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Edited by Chris de Cooker

This work brings together a number of papers written by experts, mostly senior and active international civil servants, but also retired staff, analyzing the measures taken in international organizations in order to obtain greater accountability. Codes of conduct have been introduced, as well as more detailed measures of control. This has also required review of due process and dispute resolution provisions.
The main objective of these codes of conduct is to foster appropriate behaviour of staff, but, ideally, these codes should also be instrumental in avoiding disputes, since staff knew more clearly what is expected of them.
This book is a reflection of exchanges of views and information between administrative lawyers and, to some extent, investigators/prosecutors to ensure that the organizations become more transparent, corruption free and respective of the highest standards. Accountability and transparency have now become the rule, and increasingly also the practice. Much is still to be done, however. Discussions are ongoing in many organizations. This work’s purpose is also to contribute to these discussions.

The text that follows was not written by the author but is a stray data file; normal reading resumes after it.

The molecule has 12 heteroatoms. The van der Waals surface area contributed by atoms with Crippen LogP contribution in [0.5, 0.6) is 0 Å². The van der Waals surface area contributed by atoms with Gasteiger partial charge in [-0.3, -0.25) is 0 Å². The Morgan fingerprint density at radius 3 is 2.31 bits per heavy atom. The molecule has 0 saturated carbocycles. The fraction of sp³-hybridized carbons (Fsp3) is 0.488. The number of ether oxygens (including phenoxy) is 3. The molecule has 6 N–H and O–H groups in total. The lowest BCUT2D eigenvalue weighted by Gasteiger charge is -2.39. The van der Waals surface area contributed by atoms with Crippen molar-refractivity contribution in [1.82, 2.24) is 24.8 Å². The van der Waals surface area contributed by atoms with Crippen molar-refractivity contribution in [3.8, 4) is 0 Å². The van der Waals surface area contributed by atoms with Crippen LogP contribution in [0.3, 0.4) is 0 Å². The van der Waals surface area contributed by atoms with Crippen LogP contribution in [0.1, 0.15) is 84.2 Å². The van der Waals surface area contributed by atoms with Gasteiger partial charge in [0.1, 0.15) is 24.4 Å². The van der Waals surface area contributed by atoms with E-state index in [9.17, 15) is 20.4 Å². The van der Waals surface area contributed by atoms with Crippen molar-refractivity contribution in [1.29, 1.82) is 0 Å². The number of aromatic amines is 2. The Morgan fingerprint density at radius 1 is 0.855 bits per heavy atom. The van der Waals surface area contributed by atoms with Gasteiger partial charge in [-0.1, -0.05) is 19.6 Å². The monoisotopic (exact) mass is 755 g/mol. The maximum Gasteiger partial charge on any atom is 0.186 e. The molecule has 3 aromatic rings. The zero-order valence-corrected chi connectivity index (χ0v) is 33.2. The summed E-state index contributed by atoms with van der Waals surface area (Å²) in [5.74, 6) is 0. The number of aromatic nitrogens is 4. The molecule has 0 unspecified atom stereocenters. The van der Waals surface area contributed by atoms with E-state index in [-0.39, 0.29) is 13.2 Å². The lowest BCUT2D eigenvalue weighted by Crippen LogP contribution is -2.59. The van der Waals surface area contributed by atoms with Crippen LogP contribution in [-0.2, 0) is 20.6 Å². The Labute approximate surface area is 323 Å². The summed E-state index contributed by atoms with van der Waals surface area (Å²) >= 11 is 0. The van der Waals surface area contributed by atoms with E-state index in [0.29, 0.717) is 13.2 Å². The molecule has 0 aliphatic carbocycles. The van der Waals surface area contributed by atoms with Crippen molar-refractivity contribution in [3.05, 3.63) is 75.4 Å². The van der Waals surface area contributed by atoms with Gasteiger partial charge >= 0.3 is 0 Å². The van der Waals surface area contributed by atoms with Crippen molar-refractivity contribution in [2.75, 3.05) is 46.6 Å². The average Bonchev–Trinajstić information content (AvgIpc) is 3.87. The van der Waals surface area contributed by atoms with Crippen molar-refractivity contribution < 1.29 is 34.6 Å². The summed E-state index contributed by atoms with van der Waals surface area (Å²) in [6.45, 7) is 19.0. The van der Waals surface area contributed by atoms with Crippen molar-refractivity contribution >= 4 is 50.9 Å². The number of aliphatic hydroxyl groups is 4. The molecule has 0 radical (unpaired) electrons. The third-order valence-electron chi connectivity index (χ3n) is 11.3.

In addition to the analytic and frank contributions, this work contains various documents of international organizations, reflecting the codes of conduct and charters of values now in place.

A Better United Nations for the New Millennium

The United Nations System - How It Is Now and How It Should Be in the Future


Kamil Idris and Michael Bartolo

F.A.M. Alting von Geusau

Central Eurasia in Global Politics

Conflict, Security, and Development, Second Edition


Edited by Mehdi Amineh and Henk W. Houweling

This anthology brings together studies of post-colonial, post-Cold War Central Eurasia. This part of the world is in transition from Soviet institutions to independent statehood, nation building, resistance against state expansion, cultural change and the release of market forces. The theoretical framework of the study is called ‘critical geo-politics.’ The objective of the work is to better comprehend the nature of the post-colonial ‘Great Game'. Part I studies US power projection activity in the region. America is extending its World War II trans-oceanic 'defense perimeter into the fossile fuel rich area between integrating Europe, recovering Russia and industrializing China. Part II details various aspects of state-nation building and soci-cultural and economic change in the region. Part III studies interactions between outsiders, neighbors and Central Asian Republics. Conflict and cooperation in the Caspian region is studied in part IV, with Aral Sea and Azerbijan as cases.

Revised edition of the book published under the same title in 2004 (ISBN 90 04 12809 3).